In the field of mental health care, a major role for general practice is advocated. However, not much is known about the treatment and referral of mental health problems in general practice. This study aims at the volume and nature of treatment of mental health problems in general practice; the degree to which treatment varies according to patients’ gender, age, and social economic status; and trends in treatment and referral between 2004 and 2008.
Descriptive study with trends in time in general practice in the Netherlands.
350,000 patients enlisted in general practice, whose data from the Netherlands Information Network of General Practice were routinely collected from 1 January 2004 to 31 December 2008.
Main outcome measures
For all episodes of mental health problems recorded by the GP, the proportion of patients receiving prolonged attention, medication, and referral during each year have been calculated.
More than 75% of patients with a recorded mental health problem received some kind of treatment, most often medication. In 15–20% of cases medication was accompanied by prolonged attention; 9–13% of these patients were referred (given referrals), the majority to specialized mental health care. Age is the most important variable associated with treatment received. During the period 2004–2008, treatment with medication declined slightly and referrals increased slightly.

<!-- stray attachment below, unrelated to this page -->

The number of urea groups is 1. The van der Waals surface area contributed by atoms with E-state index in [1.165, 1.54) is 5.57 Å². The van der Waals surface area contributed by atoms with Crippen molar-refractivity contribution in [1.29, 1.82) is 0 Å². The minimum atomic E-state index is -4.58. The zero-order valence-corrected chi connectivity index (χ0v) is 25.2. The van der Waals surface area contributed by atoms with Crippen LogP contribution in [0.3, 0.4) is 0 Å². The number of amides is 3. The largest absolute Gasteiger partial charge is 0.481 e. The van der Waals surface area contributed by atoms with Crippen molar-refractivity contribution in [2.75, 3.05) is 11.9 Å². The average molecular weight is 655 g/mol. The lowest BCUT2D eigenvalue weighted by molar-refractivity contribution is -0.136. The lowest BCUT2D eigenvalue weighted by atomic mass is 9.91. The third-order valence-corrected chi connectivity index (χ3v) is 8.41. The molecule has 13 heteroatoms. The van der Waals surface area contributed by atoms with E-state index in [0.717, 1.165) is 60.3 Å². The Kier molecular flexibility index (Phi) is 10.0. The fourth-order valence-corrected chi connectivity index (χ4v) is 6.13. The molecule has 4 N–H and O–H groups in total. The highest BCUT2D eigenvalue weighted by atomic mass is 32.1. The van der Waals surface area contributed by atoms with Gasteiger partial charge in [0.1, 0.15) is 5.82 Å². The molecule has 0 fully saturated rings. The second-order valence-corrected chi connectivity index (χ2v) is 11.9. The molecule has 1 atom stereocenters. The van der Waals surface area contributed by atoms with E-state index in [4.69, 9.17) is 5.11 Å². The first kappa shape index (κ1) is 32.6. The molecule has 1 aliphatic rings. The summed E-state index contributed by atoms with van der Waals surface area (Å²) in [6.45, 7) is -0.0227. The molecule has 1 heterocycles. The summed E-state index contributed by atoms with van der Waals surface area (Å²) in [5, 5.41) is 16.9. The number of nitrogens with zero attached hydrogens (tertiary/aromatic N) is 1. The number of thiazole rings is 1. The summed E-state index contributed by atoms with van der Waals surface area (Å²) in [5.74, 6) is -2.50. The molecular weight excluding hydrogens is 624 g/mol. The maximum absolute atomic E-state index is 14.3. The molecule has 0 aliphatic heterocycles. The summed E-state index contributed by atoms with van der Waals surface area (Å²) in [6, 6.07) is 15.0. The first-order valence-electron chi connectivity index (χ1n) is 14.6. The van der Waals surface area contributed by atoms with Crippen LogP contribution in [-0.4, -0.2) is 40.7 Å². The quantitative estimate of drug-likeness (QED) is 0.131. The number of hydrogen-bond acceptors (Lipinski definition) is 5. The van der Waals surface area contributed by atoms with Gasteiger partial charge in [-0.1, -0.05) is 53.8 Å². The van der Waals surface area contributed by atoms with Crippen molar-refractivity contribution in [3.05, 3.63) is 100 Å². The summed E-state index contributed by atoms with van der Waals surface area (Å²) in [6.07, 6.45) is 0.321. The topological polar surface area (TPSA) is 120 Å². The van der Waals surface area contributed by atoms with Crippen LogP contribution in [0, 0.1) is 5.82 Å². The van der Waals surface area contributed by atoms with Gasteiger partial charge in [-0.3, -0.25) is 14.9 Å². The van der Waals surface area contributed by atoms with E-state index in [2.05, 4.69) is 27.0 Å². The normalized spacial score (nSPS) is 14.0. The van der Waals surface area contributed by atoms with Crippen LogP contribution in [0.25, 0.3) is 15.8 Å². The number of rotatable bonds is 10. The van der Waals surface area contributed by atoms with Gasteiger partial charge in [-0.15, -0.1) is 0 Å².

Treatment for psychological disorders is mostly delivered in general practice. Although in recent years restraint has been advocated in prescribing medication and collaboration between primary and secondary care has been recommended, these recommendations are only partially reflected in the treatment provided.
Key Words: Anxiety, depression, drug therapy, general practice, referral and consultation, therapy